Not once a week in a church pew, but daily – in your prayer closet. Just you and Jesus. It requires reading and meditating on His scriptures. And if you are a Catholic reading this, it requires frequent reception of the Sacraments, especially the Eucharist and Reconciliation. There is simply no substitute. Our problem is – we most often choose not to sacrifice the time required.
As Mother Theresa once said: “We need to find God, and he cannot be found in noise and restlessness. God is the friend of silence. See how nature - trees, flowers, grass- grows in silence; see the stars, the moon and the sun, how they move in silence... We need silence to be able to touch souls.”
And the second lesson is this:
Remember into whose hands we are committing our lives, our health, our families, our destinies. It is into the hands that created all things we see and can’t see – “all things visible and invisible”. There is no power in heaven, on earth, or under the earth that can open what He has shut, or shut what He has opened.
This passage from Isaiah barely touches the surface of God’s power: Isaiah 40:15-17: Behold, the nations are like a drop from a bucket, And are regarded as a speck of dust on the scales; Behold, He lifts up the islands like fine dust.. . . All the nations are as nothing before Him, They are regarded by Him as less than nothing and meaningless.
No wonder we can commit ourselves into His hands. There are no hands stronger, or more comforting, than our heavenly Father’s hands.
Believing in God, and loving him with all our heart, soul, mind, and strength, has enormous consequences for our life. I like what St. Theresa of Jesus wrote: Let nothing trouble you. Let nothing frighten you. Everything passes; God never changes. Patience obtains all; Whoever has God wants for nothing. God alone is enough.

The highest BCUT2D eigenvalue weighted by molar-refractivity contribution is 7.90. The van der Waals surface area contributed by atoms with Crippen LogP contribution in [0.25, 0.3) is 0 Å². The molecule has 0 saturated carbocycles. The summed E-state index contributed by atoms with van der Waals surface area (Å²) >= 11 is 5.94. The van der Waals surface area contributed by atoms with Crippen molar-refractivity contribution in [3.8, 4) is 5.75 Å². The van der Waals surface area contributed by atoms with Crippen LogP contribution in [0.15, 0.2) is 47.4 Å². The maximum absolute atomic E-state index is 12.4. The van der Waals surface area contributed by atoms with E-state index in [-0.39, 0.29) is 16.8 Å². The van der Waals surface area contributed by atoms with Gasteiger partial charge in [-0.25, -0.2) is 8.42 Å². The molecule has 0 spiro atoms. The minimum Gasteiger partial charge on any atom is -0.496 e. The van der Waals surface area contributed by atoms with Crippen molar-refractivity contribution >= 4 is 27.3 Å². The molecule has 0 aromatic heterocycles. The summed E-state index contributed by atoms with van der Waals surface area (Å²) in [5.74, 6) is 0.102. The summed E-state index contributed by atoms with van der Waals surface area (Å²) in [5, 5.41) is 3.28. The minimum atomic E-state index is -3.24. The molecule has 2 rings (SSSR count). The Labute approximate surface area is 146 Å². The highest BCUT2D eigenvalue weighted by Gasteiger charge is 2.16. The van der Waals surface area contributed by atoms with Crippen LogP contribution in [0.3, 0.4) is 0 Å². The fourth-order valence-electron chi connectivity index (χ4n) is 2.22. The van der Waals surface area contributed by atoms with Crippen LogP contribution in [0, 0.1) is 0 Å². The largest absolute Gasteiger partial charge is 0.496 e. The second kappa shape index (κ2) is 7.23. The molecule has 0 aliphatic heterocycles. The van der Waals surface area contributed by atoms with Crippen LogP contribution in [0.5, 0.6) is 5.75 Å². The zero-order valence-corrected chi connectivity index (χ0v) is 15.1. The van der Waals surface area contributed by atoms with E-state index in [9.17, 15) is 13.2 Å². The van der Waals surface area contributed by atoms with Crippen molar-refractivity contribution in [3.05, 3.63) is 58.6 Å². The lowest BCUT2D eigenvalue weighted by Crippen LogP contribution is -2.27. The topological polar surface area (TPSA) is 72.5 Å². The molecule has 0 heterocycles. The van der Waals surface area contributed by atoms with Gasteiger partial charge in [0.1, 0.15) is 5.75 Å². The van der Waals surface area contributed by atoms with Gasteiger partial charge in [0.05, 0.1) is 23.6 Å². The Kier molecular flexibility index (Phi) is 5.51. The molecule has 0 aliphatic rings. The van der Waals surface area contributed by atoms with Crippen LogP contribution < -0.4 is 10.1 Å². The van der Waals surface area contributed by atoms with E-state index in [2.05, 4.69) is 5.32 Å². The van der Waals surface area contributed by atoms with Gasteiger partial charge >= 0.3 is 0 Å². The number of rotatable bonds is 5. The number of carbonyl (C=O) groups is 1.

Yes, believing in God and loving Him has ENORMOUS consequences for our whole life. Here is what Jesuit Fr. Perdro Arrupe once wrote:
Nothing is more practical than finding God, than falling in Love in a quite absolute, final way. What you are in love with, what seizes your imagination, will affect everything. It will decide what will get you out of bed in the morning, what you do with your evenings, how you spend your weekends, what you read, whom you know, what breaks your heart, and what amazes you with joy and gratitude. Fall in Love [with God], stay in love, and it will decide everything.
What darkness envelopes you today? What sadness, or emptiness, or loneliness, or pain overshadows your soul? Jesus had fallen in love with His Father. That is why He could trust Him, despite His pain, His loneliness, the mocking and the jeering of others who told Him, “There is no help for you in God.”
What can separate us from God’s love? St. Paul asked that question, and then he definitively answered it. You can find his answer in the eighth chapter of Romans, beginning with verse 35: “Will tribulation, or distress, or persecution, or famine, or nakedness, or peril, or sword? . . . But in all these things we overwhelmingly conquer through Him who loved us. For I am convinced that neither death, nor life, nor angels, nor principalities, nor things present, nor things to come, nor powers, nor height, nor depth, nor any other created thing, will be able to separate us from the love of God, which is in Christ Jesus our Lord.”
And as our relationship with God deepens, Paul’s words make greater sense with each passing trial and each passing year.
Into Thy hands I commit my spirit.
Oh, thanks be to God for Jesus’ example – deep and abiding love for God, a love birthed in a lifetime of prayer and meditation of the Scriptures and seeking His face above all other faces – Jesus is our example of what we too can say when faced with depression, heartache, terror, loss . . . we can learn to say it from the depths of our being: Father, “Into Thy hands I commit my spirit.”